Question: How do I serve my wife with divorce papers.
Rules 40 through 43 of the Arizona Rules of Family Law Procedure govern your situation. Which rule applies depends on where your wife lives. If she lives within the State of Arizona, you will want to use Rule 41. You must serve the summons, pleading and other documents together. In general, you can serve the respondent personally, or leave copies at her residence or usual place of abode with some person of suitable age and discretion living there with her. You also have the option of serving her through an authorized agent.
Furthermore, you can serve her by certified mail, return receipt requested, so long as you pre-pay the charges for that delivery. Service in this manner is only effective if your wife herself signs the receipt.
If your wife lives in a different state or country, you will have to use Rule 42. This rule also provides for direct service, as well as service by certified mail, but the specific requirements (as well as those contained in Rule 41) can become somewhat technical, and would be too complicated to explain in an online response. You need to recognize at least two potential pitfalls, however, concerning out-of-state service:
(1) personal jurisdiction; and (2) manner of direct service.
First, "personal jurisdiction" is the authority of the court to take action over a specific individual. If you intend to drag your wife into an Arizona divorce, and ask an Arizona court to enter orders that affect her property rights, or require her to pay family support, you have to show that she has exercised some type of minimum contacts with the State of Arizona itself.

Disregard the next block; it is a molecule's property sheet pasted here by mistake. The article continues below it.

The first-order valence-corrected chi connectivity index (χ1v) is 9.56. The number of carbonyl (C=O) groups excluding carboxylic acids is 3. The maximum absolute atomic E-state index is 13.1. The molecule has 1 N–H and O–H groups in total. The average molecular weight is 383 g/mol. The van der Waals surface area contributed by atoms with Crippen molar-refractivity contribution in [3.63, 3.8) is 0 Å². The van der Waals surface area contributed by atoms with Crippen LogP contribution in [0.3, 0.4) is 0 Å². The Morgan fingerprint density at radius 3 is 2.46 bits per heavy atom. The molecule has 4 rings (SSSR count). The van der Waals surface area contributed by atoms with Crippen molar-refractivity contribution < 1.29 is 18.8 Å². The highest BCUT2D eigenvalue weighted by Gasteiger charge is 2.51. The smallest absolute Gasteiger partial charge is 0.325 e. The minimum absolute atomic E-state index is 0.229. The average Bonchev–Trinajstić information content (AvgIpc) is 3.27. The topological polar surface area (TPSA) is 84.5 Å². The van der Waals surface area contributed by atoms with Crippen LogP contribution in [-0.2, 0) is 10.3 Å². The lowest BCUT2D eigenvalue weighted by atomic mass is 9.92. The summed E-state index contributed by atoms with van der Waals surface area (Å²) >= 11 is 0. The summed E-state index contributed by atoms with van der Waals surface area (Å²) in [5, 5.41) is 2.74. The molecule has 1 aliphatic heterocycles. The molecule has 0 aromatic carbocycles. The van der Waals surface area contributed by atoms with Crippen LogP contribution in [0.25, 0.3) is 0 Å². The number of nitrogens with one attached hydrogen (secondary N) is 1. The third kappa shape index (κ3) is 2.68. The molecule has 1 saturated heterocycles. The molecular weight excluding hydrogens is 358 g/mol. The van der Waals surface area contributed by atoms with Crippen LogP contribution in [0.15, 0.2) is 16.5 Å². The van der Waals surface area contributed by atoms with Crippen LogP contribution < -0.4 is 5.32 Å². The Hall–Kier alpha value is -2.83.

For example, you could show that she has lived in Arizona recently, or that she has conducted business here. If you are unable to show that your wife has engaged in some type of minimum contact with the state, but you yourself have resided here for at least 90 days, you may be able to persuade an Arizona judge to dissolve your marriage and restore you to "single" status, but you will not be able to secure the other types of orders (e.g. child support, spousal maintenance, property and debt division) that normally accompany a divorce case.
If you share any minor children, you must also be aware of interstate child custody rules, particularly if the kids have lived in a different state for over six months and no Arizona court has ever entered a custody or visitation order concerning them.
Second, if you serve your wife with process in a different state, and choose to hire a professional process server, you must take care to select someone who is authorized to serve that process under the law of the state where service will occur. It is a good idea to familiarize yourself with Rules 40 through 43 to the best of your ability and consult with a lawyer (or even hire one) if you seek a detailed answer to your specific circumstances.
November 04, 2006